The woman in charge of leading Portland Public Schools through this muddle is Carole Smith. Fresh out of Oberlin College in Ohio in 1976, Smith began her career in Massachusetts, working—ironically—to desegregate Boston's public schools.

And while some of Portland schools are more—rather than less—segregated than they were two decades ago, Smith appears unwilling to give up on school choice. Yet she has agreed to give the School Board a plan in January to address some of its effects.

"It's not like you're going to replicate everything in every part of the city, because you're not," Smith says. "We can't afford to replicate everything and have every part of the city have a science and tech school, every part have an arts school. We're not going to get that. But across the whole city? Can we end up with some things that go deep and really prepare kids for post-secondary education? Yeah."

In the meantime, the Interstate Avenue/César E. Chávez Boulevard renaming ruckus has garnered far more attention.

"At some point [the César Chávez debate] will be over," Commissioner Erik Sten says. "It probably won't really determine whether a kid goes to jail or college. But the schools strategy, whether or not we can make the struggling schools work and all the things we're talking about, that's the basic DNA of the city."

Separate but equal, revisited

The only thing more odd than the Portland School Board's inaction in the face of numbers that show Portland Public Schools are more segregated is the fact that a number of African-American educators in Portland say this is fine.

"The greatest mishap for students of color was integration," says Charles Hopson, president of the Oregon Alliance of Black School Educators and principal of Franklin High School in Southeast Portland. "We were like kids standing in a candy store. We thought what we were going to get was one thing, based on what was presented to us. But what did we really get based on the evidence of desegregation?"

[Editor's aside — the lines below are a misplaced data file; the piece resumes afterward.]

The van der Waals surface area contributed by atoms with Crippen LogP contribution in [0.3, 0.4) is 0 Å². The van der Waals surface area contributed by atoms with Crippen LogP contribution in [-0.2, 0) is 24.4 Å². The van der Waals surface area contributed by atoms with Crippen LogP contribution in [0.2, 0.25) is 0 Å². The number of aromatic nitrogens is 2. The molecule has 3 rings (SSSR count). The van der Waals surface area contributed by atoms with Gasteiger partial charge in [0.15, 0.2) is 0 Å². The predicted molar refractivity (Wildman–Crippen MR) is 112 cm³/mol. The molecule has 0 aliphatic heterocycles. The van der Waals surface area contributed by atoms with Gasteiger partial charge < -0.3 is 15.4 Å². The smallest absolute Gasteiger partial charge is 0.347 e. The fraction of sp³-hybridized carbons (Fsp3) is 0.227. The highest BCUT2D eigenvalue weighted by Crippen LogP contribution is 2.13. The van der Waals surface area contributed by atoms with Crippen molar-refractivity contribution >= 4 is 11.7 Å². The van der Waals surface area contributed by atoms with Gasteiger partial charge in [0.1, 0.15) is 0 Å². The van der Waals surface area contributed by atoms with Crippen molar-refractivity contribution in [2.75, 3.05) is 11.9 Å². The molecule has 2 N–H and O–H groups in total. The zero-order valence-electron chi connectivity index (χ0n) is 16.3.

More than 50 years after Brown v. Board of Education and nearly six months after another U.S. Supreme Court case invalidated integrationefforts stemming from that landmark civil-rights decision, Hopson's question has newfound urgency.

Ron Herndon, one of the authors of Portland's desegregation plan, and now the chairman of the National Head Start Association, says he still holds to the idea that every child should have a high-quality school in his or her neighborhood. But the racial makeup of those neighborhood schools makes no difference to Herndon. "The problems with poor-quality education do not have anything to do with the complexion of the students," Herndon says. "This becomes a very convenient distraction."

Nearly 30 years after Portland ended what amounted to forced busing, Herndon says the goals of earlier integration efforts had more to do with what white adults wanted for their schools than what children of color needed to succeed. "I don't think the presence of middle-class white kids is going to help black kids learn," Herndon says.

Integration as a tool for creating high-quality schools is a myth, he adds. Conversely, segregated schools aren't such a bad thing. To suggest otherwise is "insulting and borders on racist," Herndon says.

Cynthia Harris, the new principal at Jefferson High School this year, considers her words carefully when talking about race at her school. She says she's not sure if integration is the answer, but she also doesn't say it's not the answer. "I'm not going to drag white people in here," she says. "I want them to walk in."

Having seen the results of mandatory integration, Herndon agrees with that approach. "Don't force it on people," he says. "Let people come to those conclusions on their own." —Beth Slovic

School choice is supposed to let any child go to any school in the city, so long as there is space. Every year, about 5,000 of the school district's approximately 46,000 students apply to transfer, according to 2006 statistics.

A lottery, developed in 2002, determines who may transfer and where. Applications are weighted according to priorities that include gender and socioeconomic diversity. Race is not a factor.

The federal No Child Left Behind act of 2001 requires school districts to let students transfer from "failing" schools. An average of 350 Portland middle- and high-school students opt to do so each year. Jefferson High students are among those given top priority for transfers.

The audit of Portland's school choice policy revealed students who transferred from "failing" schools did not show improved academic performance at their new schools.

In Beaverton, 93 percent of students attend their neighborhood schools. In Portland, only 63 percent of students do.

Steve Rawley's blog is morehockeylesswar.org. Nancy Rawley also blogs about school choice at wackymommy.org.

Between 2003 and 2007, charter school enrollment in portland tripled from 346 to 1,082.